creaked and trembled under the stamping and springing of the dancers,
and the rain beat against the windows. This continued for more than an
hour; then the rain ceased, the clouds moved towards the mountains, and
the moon appeared. I decided to look about for a team, since the roads
were now unfit for walking, and the wedding uproar made the prospect of
a night here intolerable.
"Fortunately, just as I was going out to inquire for a teamster,
I found my brother-in-law's coachman before the door with the
hunting-wagon, my sister having sent him to bring me home. Both he and
his horses needed a rest and a thorough drying. The homeward journey
was so slow that I found everyone at the house asleep, and could not
tell my horrible experience of the previous day till the following
morning as we three sat at breakfast.
"We were still under the influence of the strange tragedy--my sister,
who had visited the 'four females' once during the summer, being
affected even to tears--when the door opened, and my brother-in-law's
steward entered. 'I merely wish to announce, Herr Baron,' he said,
'that there has been a fire during the night. God be thanked, it has
not spread, and was not on our estate. But Mother Betsey's house is
"We looked at one another confounded.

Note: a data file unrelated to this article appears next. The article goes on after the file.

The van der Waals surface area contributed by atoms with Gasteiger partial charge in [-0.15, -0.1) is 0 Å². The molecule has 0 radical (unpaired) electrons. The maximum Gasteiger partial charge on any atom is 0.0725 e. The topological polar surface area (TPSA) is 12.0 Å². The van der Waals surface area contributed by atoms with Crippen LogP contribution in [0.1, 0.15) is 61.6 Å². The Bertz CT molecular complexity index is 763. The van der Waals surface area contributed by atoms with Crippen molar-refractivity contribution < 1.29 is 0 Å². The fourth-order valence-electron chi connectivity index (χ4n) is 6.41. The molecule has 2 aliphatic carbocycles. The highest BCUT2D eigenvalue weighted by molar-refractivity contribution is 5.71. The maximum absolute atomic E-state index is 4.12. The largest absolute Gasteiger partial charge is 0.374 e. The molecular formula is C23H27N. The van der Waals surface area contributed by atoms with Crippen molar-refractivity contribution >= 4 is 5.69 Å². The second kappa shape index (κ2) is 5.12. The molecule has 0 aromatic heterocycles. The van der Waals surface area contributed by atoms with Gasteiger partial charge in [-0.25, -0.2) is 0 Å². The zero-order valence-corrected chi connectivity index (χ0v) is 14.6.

"'How did the fire start, and was any one injured?' asked my
"The man shook his head.
"'They know nothing positively, Herr Baron,' he said. 'At midnight, as
the last dance was being played down in the inn--the judge's son was
holding his wedding feast--they suddenly heard the fire-bells ring from
the towers, and, rushing out, they saw Mother Lamitz's old hut up on
the forest edge in bright flames. The fire streamed as quietly into the
sky as if from a wood-pile, and although half the village was on foot,
and the fire engine was dragged up the mountain, they could do nothing
whatever, the flames having already devoured the last corner of the old
rookery. It was only when there was nothing left to save that they
mastered the fire; the ground walls, about a man's height, alone remain
standing, if they too have not fallen by this time. At first there
seemed to be nothing left of the women and the child. At length some
one discovered in the corner where the loom had stood a ghastly heap of
ashes and blackened bones, undoubtedly the remains of old Betsey, who,
as old women can never be warm enough, probably heated the oven so hot
that the rotten thing burst and the flames reached the rafters of the
loom. She must have been quickly suffocated by the smoke and have died
without further pain. But what became of her daughter and the little
one nobody knows, and as for the donkey, which she esteemed so highly,
not the smallest piece of its hide or bones can be discovered!'"